For my STEP project, I organized an opportunities fair aimed to serve the needs of the lower-income and homeless populations in the city of Columbus. I work at a homeless youth drop in center called, The Star House, and I see what kind of opportunities the youth who access resources, are craving to have for themselves, their families, and their kids to make a better life. The “Making Success Accessible” event was aimed at providing them with tools to empower themselves and build a sustainable life path. Vendors, non -profit organizations, and many other resources were invited to attend this event to offer their services to the community.

The change I experienced as a result of my STEP project was two fold. I recognized passions I had and saw how with the support of OSU, my passion was put out there and was able to impact so many. I also recognized how deeply rooted institutionalized oppression exists.

This opportunity helped me further evolve into the social change and social justice creator I aspire to be. I got to organize an event that impacted a community that is so close to my heart and as I continue to work at the Star House, I get to still see the impact this bridged gap has had. I had many fears and reservations about such an event – I was afraid it wouldn’t live up to the communities expectations let alone mine, and I was most fearful that it would not be impactful at all. However, the experience of having to push through those fears and take risks has shaped me tremendously. I have come to realize that working in these demographics, everything is a gamble, everything is trial and error. I had to learn to be okay with making mistakes and learn to take criticism for the betterment of others. In planning this, I had to realize it wasn’t a one man show, I had to let others in – others that were more knowledgeable about the needs of this community, more knowledgeable about trauma informed care, etc. This experience has catalyzed a growth in me that I know I will take into the work place and into life.

From serving racially and financially marginalized groups, I was aware of the presence of institutionalized oppression. However, after being so immersed in what their needs are and how they are not met for so many bureaucratic reasons – this became a matter that affected those far beyond the Columbus metropolitan area. It opened my eyes to the radical changes that need to happen in our governments ability to lift those who are struggling, it opened my eyes to see how it is the responsibility of every human being who can, to lift their brothers and sisters and offer the best resources they can, not just the resources they don’t want or need. I learned all that, but also maintained and strengthened the understanding that the first step is each individual person wanting better for themselves. Unfortunately my eyes were opened to situations where, there were good people and compromising circumstances, and their options were limited and the path out of poverty would be nothing short of tumultuous. Seeing the gravity of these issues, heightened my passion for a social justice driven career path.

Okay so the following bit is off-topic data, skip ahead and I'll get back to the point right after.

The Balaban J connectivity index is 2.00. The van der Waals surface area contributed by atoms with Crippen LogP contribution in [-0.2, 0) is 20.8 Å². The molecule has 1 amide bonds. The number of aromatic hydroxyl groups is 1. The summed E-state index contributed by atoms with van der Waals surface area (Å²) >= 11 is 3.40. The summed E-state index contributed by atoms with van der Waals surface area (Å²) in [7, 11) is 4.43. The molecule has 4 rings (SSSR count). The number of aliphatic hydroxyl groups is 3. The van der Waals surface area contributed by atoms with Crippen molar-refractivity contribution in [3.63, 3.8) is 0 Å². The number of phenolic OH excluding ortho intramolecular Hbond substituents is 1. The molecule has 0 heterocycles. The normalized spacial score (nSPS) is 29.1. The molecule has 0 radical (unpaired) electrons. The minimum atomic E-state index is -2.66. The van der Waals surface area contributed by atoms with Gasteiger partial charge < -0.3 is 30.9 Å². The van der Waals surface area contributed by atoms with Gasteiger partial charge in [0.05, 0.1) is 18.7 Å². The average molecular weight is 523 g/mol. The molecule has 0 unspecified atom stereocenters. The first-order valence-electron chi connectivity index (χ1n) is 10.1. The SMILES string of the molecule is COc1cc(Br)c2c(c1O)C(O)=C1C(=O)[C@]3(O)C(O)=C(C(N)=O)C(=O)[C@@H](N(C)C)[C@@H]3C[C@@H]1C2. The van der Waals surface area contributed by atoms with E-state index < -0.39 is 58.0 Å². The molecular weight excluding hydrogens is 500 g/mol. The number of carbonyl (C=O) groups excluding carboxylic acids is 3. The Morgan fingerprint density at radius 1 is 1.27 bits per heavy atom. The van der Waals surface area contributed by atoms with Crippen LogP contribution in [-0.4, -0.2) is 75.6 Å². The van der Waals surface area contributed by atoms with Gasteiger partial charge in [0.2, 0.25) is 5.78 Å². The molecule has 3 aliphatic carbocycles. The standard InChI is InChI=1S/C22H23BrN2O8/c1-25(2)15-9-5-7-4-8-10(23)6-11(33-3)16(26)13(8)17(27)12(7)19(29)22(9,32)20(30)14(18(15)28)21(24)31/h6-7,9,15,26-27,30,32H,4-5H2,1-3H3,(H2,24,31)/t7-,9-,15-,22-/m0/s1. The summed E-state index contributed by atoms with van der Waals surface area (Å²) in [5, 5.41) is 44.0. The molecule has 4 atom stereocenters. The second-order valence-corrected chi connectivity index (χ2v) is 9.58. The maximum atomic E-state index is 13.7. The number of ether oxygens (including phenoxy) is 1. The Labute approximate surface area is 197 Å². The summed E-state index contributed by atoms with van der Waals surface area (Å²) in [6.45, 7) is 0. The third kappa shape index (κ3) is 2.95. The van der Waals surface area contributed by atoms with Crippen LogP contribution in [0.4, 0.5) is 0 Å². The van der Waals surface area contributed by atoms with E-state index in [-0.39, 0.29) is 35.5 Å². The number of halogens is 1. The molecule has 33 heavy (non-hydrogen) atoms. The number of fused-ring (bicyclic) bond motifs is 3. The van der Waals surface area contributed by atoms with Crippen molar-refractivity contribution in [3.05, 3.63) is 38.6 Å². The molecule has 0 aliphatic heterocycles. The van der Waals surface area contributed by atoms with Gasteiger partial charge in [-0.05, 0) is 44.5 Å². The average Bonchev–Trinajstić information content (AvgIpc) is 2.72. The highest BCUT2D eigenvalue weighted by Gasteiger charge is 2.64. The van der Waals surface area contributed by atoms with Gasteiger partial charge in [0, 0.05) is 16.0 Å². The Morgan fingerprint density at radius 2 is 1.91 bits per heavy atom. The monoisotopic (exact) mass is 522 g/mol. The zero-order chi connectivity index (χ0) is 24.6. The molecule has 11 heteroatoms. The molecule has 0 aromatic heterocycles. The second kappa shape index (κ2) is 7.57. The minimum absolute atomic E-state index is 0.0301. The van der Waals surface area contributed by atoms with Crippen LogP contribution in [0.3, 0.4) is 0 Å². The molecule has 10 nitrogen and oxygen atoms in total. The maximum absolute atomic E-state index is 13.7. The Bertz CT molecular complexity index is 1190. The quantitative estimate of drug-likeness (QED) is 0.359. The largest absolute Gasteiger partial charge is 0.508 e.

At Making Success Accessible there were 34 vendors of various kinds, some offering GED help, insurance help, healthcare access, transportation, childcare, resume help, etc. As the sole person planning this event I had the liberty of identifying resources I thought were important to have access to in order to ensure a less bumpy path towards success. I was forced to make tough decisions, I learned to believe my intuition and believe that I was capable of such a venture. I had to find a suitable venue, and ideally one that costed little to nothing. I then had to ensure it was within code according to Columbus to host such an event that would attract so much foot traffic. I had to identify resources that aligned with the mission I had for this event, and were willing to be flexible with their services to bridge the gaps to provide what the attendees need. I had help from many experienced staff at the Star House about what needs should be prioritized. The skills I developed having to build this event from the ground up and the independence and trust I had to have in myself made me better leader and prepared me for my aspirations to be a creator of change.